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Posts posted by buznee

  1. Hi.

    As i began to fly at TOH, i wondered how the flight model was working.

    First i thought, all i know about real / rc helicopters is wrong, so i didn´t

    write my opinion about the FM in this forum.

    But now, when i see all the other peoples posts, i know i´am not the only

    one who thinks the FM is done wrong.

    It feels like that the main rotor blades pitch is axactly the same at each

    blade and the direction of the helicopter is controlled by the hulls position.

    I think behemia didn´t understand how this rotorheadsystem works that

    are used at the TOH helicopters.

    As far as i know, this rotorhead was invented by MBB (Messerschmitt

    Bölkow Blohm) and were first used at the legendary Bo-105.

    The TOH FM looks like it is using a fixed rotorhead with only collective

    pitch and totally ingnores the of cyclic controlls.

    Thats why the helicopters in TOH shows such sluggish controlls.

    Its also correct that - as someone posted before - that you have to keep

    the stick in forward position to keep the heli flying forward.

    When you center the stick, the helis speed should decrease slowly till it

    starts to hover and caused by mass of the helicopter that is placed under

    the rotor, it must be much more keep a stable position.

    Watch this video, at 8:50 the off voice says the pilot can get the hands

    off the controlls withouth the heli is getting out of controll and at 9:00

    you´ll see a Bo-105 doing a stunt that would behemia make thinking

    about the TOH flight model ;)


    And watch this to see how agile a helicopter with cyclic pitch should

    response to the controlls.

    Not sure what you are talking about there. The 3 helicopters in TOH are modeled off of the MD500, Bell 412, and EH101/NH60. None of which have any link to the Bo-105. The MD500 has a fully articulated rotor, the Bell 412 has a flex beam for flapping, and the EH101/NH60 rotor heads I believe are fully articulated as well. Bo-105 is considered a semi-rigid rotor design in which the feather, flapping, are not hinged, not sure on the lead-lag portion. Also the aircraft flight dynamics have the basics quite well modeled. The models need tweaking mostly with respect to power, drag, and stability characteristics which can be best enhanced by comparing to real world flight test data. I have no issues doing loops and rolls with the MD500 model. Half the battle is setting up the controls so that the sensitivities are realistic and performing the manuever under the right flight conditions. I would mess around with your dead zones and sensitivities and practice a bit more with energy management and piloting before knocking on the flight model. Also... trim is your friend.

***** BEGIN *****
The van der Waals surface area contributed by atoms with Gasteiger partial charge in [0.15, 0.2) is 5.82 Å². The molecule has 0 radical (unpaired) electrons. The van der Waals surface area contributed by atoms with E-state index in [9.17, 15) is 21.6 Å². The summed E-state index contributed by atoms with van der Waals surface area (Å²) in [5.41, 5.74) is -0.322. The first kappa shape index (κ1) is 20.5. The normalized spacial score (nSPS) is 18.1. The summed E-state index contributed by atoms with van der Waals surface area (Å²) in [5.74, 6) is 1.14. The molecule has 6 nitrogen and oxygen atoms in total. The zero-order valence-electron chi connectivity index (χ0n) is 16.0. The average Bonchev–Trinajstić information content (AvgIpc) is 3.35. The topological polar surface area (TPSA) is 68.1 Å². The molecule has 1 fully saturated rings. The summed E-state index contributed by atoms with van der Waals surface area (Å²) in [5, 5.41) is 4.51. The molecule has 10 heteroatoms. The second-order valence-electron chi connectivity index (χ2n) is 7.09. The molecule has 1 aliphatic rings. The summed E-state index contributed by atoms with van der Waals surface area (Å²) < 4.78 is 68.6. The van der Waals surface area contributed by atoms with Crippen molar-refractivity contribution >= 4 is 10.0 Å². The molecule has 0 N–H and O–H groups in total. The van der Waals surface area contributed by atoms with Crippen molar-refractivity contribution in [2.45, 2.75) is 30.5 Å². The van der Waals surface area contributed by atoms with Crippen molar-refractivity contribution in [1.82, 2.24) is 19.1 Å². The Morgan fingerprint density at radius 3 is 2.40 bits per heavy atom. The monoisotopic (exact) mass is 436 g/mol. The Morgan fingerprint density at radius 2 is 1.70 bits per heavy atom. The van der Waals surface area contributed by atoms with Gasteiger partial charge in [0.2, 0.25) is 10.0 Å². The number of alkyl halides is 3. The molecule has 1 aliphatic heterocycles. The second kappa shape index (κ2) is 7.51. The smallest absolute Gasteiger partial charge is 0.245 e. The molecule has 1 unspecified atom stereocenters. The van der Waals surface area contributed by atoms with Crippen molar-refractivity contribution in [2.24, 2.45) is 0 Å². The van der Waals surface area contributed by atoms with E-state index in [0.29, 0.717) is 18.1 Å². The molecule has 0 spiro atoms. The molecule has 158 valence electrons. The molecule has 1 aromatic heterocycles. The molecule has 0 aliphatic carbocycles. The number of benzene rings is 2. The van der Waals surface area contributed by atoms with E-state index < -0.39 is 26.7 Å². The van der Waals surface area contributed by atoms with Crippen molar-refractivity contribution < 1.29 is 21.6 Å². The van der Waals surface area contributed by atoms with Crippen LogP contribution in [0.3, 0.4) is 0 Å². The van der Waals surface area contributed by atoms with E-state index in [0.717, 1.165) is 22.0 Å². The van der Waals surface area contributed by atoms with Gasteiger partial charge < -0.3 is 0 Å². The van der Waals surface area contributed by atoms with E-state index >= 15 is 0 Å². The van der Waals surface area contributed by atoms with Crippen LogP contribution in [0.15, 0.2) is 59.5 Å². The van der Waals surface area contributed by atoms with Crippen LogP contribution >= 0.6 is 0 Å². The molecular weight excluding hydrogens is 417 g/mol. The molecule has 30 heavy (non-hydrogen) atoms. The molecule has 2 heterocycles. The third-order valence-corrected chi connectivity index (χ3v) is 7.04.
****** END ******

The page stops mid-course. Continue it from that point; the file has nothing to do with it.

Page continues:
2. The problem I have with the GPS is that there are no zoom controls so I can't zoom out and see where the next waypoint is. Kinda defeats the whole purpose.

    Please add a zoom in and zoom out feature for the GPS map!

    Also enable the option of allowing you to keep waypoints on screen for expert mode. Right now I have to keep hitting escape to getting the waypoints to keep reappearing.

  3. Another game play mode I just thought of. Imagine a large boat wreck or fire and multiple injured people that need to be rescued. You have teams of 2 or 3crew in a helicopter working together to rescue people and take them back to the hospital / specified helipad. You will be competing against other helicopters with their own crew. It would be a race to save as many people in a certain amount of time. Your team gets points for different things. For example. 5 points for getting a man on basket. 10 points for getting him on board. 10 points for keeping him in above average health state while transporting back, and 20 points for dropping him off at your helipad. I can see this being really fun and intense. Imagine 3 helicopters trying not to run into each other while hovering near the boat and picking up people in the water. Rescue swimmers everywhere. Helicopters hauling back people and then coming back for more.

    This can totally be done. We should push to get this in a future patch.

  4. Thats correct the load should be subjected to drag. Should be simple enough. Apply a drag coefficient let the sim figure out the frontal area which will allow you to calculate the flat plate drag which can then be multiplied by dynamic pressure and bingo, drag force. This is then added to the sum of the forces on the object and the load should now lag behind the helicopter. If wind and gusts actually go into the physics model this can also affect the dynamic pressure on the load and therefore cause the load to bounce around due to wind and turbulence.

  5. Setting up the controls correctly is crucial. minimize deadzone on the joystick and i would add a bit of added sensitivity for the cyclic control. I would then focus on flying the aircraft with minimal control input but focusing on anticipating all aircraft movement.